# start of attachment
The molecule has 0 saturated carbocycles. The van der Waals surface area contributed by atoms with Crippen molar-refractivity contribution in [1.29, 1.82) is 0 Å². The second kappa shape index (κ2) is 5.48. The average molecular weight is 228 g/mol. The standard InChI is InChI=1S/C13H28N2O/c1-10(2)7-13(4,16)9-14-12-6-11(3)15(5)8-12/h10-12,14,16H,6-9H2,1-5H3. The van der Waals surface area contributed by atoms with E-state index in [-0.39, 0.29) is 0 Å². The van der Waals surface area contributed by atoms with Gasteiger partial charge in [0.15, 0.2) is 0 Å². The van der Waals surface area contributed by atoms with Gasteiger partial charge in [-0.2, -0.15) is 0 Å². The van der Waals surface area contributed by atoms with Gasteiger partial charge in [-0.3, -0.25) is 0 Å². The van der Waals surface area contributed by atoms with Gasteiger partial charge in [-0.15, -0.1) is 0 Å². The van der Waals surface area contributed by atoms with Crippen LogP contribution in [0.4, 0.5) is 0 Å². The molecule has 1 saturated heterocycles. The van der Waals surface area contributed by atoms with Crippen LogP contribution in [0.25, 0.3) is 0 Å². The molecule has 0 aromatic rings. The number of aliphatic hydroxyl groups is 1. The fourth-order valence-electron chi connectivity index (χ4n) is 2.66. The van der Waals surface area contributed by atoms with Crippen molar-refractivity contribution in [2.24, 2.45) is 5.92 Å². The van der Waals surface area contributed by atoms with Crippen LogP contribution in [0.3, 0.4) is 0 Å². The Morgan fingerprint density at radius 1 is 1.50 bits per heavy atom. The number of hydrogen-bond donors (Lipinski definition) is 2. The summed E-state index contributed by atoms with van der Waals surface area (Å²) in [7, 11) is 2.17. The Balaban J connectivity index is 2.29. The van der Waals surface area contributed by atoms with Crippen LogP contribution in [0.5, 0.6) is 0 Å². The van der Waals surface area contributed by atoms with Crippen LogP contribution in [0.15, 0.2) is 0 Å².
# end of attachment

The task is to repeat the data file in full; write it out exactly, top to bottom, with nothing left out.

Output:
The molecule has 0 saturated carbocycles. The van der Waals surface area contributed by atoms with Crippen molar-refractivity contribution in [1.29, 1.82) is 0 Å². The second kappa shape index (κ2) is 5.48. The average molecular weight is 228 g/mol. The standard InChI is InChI=1S/C13H28N2O/c1-10(2)7-13(4,16)9-14-12-6-11(3)15(5)8-12/h10-12,14,16H,6-9H2,1-5H3. The van der Waals surface area contributed by atoms with E-state index in [-0.39, 0.29) is 0 Å². The van der Waals surface area contributed by atoms with Gasteiger partial charge in [0.15, 0.2) is 0 Å². The van der Waals surface area contributed by atoms with Gasteiger partial charge in [-0.2, -0.15) is 0 Å². The van der Waals surface area contributed by atoms with Gasteiger partial charge in [-0.3, -0.25) is 0 Å². The van der Waals surface area contributed by atoms with Gasteiger partial charge in [-0.15, -0.1) is 0 Å². The van der Waals surface area contributed by atoms with Crippen LogP contribution in [0.4, 0.5) is 0 Å². The molecule has 1 saturated heterocycles. The van der Waals surface area contributed by atoms with Crippen LogP contribution in [0.25, 0.3) is 0 Å². The molecule has 0 aromatic rings. The number of aliphatic hydroxyl groups is 1. The fourth-order valence-electron chi connectivity index (χ4n) is 2.66. The van der Waals surface area contributed by atoms with Crippen molar-refractivity contribution in [2.24, 2.45) is 5.92 Å². The van der Waals surface area contributed by atoms with Crippen LogP contribution in [0.3, 0.4) is 0 Å². The Morgan fingerprint density at radius 1 is 1.50 bits per heavy atom. The number of hydrogen-bond donors (Lipinski definition) is 2. The summed E-state index contributed by atoms with van der Waals surface area (Å²) in [7, 11) is 2.17. The Balaban J connectivity index is 2.29. The van der Waals surface area contributed by atoms with Crippen LogP contribution in [0.5, 0.6) is 0 Å². The van der Waals surface area contributed by atoms with Crippen LogP contribution in [0.15, 0.2) is 0 Å².